Exercises and activities
List three characteristics of conversation.
Identify the turn-constructional units [TCU] and transition relevance places [TRP] in the following extract from a conversation between two people, A and B:
1 A he shows his fist to you does he?
2 B yeah (…) he smoking all the time
3 A he’s smoking all the time
4 B yeah
5 A yeah I know (…) but tell him off
In each of the following three conversation extracts determine whether the overlapping talk is inadvertent or violative:
1 Li Wei: of course the most pre//ssing issue for
2 Lisa: can’t you just decide
3 (.) it’s driving me mad thinking about it
1 Josie: I think they tried it (.) //or something like it
2 Sheilah: yes they did
1 Carl: this meeting’s over
2 Joe: //surely not
3 Rob: it can’t be
See Answers for suggested answers to these exercises.
Make a 15-minute audio recording of an informal conversation between three adult friends who know each other well. Transcribe the conversation turn by turn, marking pauses and overlaps. Use the following key to mark pauses:
(..) brief pause (>0.5 sec, <1 sec)
(…) pause (>1 sec, <1.5 sec)
(2.0) longer pause in seconds, e.g. (2.5), (4.0), (6.0)
In addition, use the standard notation of two parallel lines // to indicate the starting point at which talk on one line is overlapped by the talk on the immediately following line.
Analyze the transcription and determine all instances of overlapping talk. What is their frequency of occurrence? Do you consider this to be high or is this phenomenon relatively rare? Are the overlaps predominantly inadvertent or violative? Attempt an explanation of any overlaps in terms of the rules of turn allocation and the projection of upcoming transition relevance places. Are any violative interruptions performed by just one participant or distributed evenly among all participants? How do you explain these findings? Now investigate how the participants resolve any overlapping talk. Is there a preferred strategy? Does dropping out or competitive allocation prevail? Can you explain why? Are there any instances of recycling? Finally, consider whether or not your findings would have been different if you had made a recording of a conversation between three people who had never met before? How might your findings have been different if the conversation were more formal, e.g. a couple meeting with a bank manager for the purpose of securing a loan?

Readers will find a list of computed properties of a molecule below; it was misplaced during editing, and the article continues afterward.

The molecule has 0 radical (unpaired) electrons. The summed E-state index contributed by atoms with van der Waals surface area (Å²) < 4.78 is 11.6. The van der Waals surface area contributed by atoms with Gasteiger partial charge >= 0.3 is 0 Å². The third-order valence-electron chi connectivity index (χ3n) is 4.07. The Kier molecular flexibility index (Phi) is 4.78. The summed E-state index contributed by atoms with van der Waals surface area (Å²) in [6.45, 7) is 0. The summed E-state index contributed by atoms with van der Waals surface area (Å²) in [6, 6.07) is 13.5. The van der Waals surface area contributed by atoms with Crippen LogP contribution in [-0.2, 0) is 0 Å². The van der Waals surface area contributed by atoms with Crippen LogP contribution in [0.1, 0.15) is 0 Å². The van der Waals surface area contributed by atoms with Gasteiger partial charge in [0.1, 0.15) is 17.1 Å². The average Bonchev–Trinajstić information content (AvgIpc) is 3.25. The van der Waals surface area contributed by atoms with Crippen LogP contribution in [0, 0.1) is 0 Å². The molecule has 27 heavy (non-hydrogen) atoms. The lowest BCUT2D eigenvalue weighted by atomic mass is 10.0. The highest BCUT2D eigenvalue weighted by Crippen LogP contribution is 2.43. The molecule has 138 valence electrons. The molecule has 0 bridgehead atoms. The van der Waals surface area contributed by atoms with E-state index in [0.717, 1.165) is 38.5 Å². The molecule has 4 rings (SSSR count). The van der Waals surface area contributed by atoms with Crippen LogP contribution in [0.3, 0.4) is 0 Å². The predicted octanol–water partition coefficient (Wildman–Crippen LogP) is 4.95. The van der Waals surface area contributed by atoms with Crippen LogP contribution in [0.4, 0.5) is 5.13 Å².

Observe several children of different ages playing with their peers (e.g. two-year-olds, three-year-olds, four-year-olds, and so on). Do the children demonstrate characteristics of adult-type conversations (e.g. turn-taking, collaboration, resolving overlapping talk), or do they, for example, talk in monologues either to themselves or at another child? Do all age groups demonstrate the same types of conversational skills? What are the differences between the age groups? At what age do you consider that children are able to engage in conversation? How might you explain this?